By: Jeff Kindsay (writer), Dalibor Talajic (art), Ive Svorcina (colors) and Cory Petit (letters)

The Story: A comic Dexter story just in time to cash in on the show that started Season 8 last week!

Review: Let’s be succinct: Don’t read this comic.

This is actually the kind of comic that offends me.  “They” have a popular property and “they” decide to shovel out a comic series that is low-quality merely because they know they don’t have to try any harder since people will buy it based on the name alone.  It’s the same problem that plagues video games that are related to a summer blockbuster movie or novelizations of movies or new versions of Monopoly based on licensed properties.  This stuff is usually crap, yet we buy it because we kinda like one media property with that brand name, so we might like another.

That isn’t to say that there can’t be good multi-media properties.  The Buffy the Vampire Slayer comics were quite well received.  The recent Batman PS3/XBOX360 games have been outstanding.  IDW does a great job with most of their licensed properties.  In fact, it was my enjoyment of X-Files, Season 10 that inspired me to check out this Dexter comic.  That X-Files comic really felt like The X-Files; I could “hear” Agents Mulder and Scully talking and the dialog all sounded like things they would actually say.  And the comic was telling me the story of what happened after the TV program ended, so there was a huge “what if” attraction.  What if David Duchovny hadn’t gotten bored with the series?  What if there were more stories to tell?

This Dexter comic has none of those positives.

Let’s list a few of the problems with this comic:

  • Characters aren’t that identifiable: I don’t like when adapted comics are too photo-realistic, but they need to do better than this.  If the dialog wasn’t using words like “Dexter” and “Deb”, you wouldn’t know that these illustrations are the same characters from the TV show.  I really don’t see how hard it is to illustrate Deb.  The actress who plays her is ~6 feet tall, thin as a rail, with a distinctive face and very long straight brown hair.  A caricature artist would have a field day with her.   So, why can’t she actually look right in this comic?
  • Many characters don’t appear: Part of the fun of the TV program is the supporting cast.  Everyone loves Bautista and his little hats and Mazuka and his perverse enjoyment of strippers.  Why not have these folks appear?  Especially because they are very visually distinctive characters who lend themselves to comics: Hat + Goatee = Bautista, Shaved head Asian man = Mazuka.  For a series struggling for visual identity, why not use some of the visually distinct characters from the series?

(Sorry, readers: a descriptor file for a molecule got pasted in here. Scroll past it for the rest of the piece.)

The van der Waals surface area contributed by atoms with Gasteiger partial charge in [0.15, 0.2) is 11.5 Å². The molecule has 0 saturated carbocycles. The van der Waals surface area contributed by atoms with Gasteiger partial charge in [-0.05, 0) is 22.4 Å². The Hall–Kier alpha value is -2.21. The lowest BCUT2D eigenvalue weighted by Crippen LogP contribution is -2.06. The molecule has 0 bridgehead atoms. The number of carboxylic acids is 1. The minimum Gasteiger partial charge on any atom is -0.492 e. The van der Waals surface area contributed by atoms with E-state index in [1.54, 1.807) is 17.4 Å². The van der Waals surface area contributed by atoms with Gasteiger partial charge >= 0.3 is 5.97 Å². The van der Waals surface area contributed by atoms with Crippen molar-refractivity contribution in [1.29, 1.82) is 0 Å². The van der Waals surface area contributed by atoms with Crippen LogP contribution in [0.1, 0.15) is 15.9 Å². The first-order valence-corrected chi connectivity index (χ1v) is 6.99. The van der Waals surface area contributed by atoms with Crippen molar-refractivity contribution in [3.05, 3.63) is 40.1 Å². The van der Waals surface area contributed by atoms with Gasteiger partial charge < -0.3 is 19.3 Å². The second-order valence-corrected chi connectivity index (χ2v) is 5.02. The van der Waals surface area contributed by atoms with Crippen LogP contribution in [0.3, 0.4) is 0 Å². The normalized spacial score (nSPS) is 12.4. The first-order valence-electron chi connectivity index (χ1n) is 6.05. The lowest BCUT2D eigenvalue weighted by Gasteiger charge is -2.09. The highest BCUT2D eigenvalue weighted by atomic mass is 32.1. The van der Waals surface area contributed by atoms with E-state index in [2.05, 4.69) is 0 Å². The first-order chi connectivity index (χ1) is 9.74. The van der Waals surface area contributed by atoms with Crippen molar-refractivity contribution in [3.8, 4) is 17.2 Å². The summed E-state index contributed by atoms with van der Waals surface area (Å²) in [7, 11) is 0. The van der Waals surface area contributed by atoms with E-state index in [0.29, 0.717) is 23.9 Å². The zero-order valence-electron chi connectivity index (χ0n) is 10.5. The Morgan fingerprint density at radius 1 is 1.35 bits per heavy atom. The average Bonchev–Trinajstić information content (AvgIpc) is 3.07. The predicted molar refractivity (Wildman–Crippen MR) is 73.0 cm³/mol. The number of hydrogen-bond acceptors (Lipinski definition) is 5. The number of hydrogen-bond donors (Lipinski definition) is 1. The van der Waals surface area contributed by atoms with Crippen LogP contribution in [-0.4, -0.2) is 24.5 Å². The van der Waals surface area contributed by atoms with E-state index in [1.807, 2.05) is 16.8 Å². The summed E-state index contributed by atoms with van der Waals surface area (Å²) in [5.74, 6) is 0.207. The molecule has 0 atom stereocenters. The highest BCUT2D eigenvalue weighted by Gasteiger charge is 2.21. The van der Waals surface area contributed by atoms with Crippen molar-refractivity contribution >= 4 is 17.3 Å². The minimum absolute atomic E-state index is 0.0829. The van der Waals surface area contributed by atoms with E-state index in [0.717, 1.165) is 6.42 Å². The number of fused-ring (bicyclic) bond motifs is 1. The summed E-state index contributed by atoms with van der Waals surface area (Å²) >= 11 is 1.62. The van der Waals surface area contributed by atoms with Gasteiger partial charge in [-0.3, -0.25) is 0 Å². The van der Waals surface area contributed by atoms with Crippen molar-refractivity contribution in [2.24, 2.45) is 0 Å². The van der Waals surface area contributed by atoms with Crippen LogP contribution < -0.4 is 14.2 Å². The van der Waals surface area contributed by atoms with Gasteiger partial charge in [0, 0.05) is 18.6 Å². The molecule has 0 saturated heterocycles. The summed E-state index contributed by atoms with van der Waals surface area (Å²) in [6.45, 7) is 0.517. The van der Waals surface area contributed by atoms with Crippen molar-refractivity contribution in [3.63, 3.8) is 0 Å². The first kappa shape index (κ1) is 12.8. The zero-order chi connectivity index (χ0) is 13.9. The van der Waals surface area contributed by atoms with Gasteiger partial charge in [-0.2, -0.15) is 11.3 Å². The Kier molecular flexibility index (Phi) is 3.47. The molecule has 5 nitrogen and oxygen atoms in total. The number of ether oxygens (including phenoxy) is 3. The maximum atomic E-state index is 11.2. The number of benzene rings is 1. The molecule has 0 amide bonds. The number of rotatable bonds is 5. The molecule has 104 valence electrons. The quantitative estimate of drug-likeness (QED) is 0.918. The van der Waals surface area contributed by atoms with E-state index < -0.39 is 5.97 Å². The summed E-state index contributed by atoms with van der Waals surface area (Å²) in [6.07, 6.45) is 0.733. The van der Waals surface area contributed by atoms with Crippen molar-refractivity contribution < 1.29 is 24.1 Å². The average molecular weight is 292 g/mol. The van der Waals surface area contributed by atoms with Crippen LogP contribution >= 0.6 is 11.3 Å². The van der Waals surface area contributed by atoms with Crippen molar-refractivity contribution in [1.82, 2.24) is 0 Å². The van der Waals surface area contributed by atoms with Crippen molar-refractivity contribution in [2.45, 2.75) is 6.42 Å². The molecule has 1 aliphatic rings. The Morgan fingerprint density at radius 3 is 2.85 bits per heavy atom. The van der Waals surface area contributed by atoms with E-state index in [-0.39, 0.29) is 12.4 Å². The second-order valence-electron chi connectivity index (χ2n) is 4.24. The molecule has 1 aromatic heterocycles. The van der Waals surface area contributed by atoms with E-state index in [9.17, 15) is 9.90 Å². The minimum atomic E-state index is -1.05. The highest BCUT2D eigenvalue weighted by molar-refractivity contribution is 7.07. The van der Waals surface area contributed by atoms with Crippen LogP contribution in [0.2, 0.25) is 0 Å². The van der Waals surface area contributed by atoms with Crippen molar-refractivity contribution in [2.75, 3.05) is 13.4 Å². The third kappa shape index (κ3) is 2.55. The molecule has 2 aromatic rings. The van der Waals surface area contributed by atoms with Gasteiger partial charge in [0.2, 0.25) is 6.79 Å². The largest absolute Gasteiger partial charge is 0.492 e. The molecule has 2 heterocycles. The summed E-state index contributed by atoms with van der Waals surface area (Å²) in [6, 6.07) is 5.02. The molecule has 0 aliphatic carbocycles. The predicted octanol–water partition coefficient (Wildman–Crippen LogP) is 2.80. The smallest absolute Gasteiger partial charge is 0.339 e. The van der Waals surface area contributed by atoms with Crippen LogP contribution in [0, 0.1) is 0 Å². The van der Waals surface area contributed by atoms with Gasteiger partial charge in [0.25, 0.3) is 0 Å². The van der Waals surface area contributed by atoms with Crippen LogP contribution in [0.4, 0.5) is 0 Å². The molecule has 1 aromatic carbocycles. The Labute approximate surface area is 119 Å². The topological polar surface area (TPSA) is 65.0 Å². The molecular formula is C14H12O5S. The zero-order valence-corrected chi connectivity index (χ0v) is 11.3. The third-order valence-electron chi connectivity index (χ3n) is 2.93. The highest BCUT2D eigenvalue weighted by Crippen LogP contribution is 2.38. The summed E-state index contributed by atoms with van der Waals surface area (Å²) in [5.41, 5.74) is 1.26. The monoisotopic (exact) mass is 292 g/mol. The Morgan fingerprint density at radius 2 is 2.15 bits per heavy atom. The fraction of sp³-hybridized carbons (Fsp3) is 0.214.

•  Occurs somewhere in Seasons 3/4: The problem with this is that we’re up to Season 8 on the TV program.  How can anything truly important and fascinating really be wedged into this part of the story?  Just as Star Wars stories during the period of the the original trilogy always seems weak because we know that Luke/Leia/Han won’t die, nothing major can happen to Dexter in this series.  We’ve already seen 4-5 seasons (~50 hours of TV) that happened after this story takes place.  If you must do a story set in this era of the Dexter story, make it about the supporting characters and do a whole Rosencrantz & Guildenstern Are Dead thing?  (Hint: Use Bautista and Mazuka!)
  • Characters don’t feel authentic: When I read this, I didn’t hear Dexter Morgan doing the narration.  I didn’t hear his sister Deb’s voice at the end of the comic either.  It just doesn’t work or connect for some reason.  I wanted it to happen, but it didn’t.
  • Subject matter may be too mature for a Marvel comics: Part of the reason Deb didn’t feel authentic is that she wasn’t dropping an F-bomb every other word.  That’s just how Deb is.  There are surely Youtube compilations of her greatest uses of the F-word.  You can’t do that in a Marvel comic.  Similarly, you can’t have Mazuka giggling about the time he brought stripper triplets back to his condo either.  This is a property that would work better at some less mainstream publisher.

This is just a fail all the way around.  Don’t waste your money and, for goodness sake, don’t let your non-comic friends read this just because they like Dexter.  They’ll think that all comics suck.

Conclusion: Just stay away.  It’s not good.  Watch the TV show.

Grade: D

– Dean Stell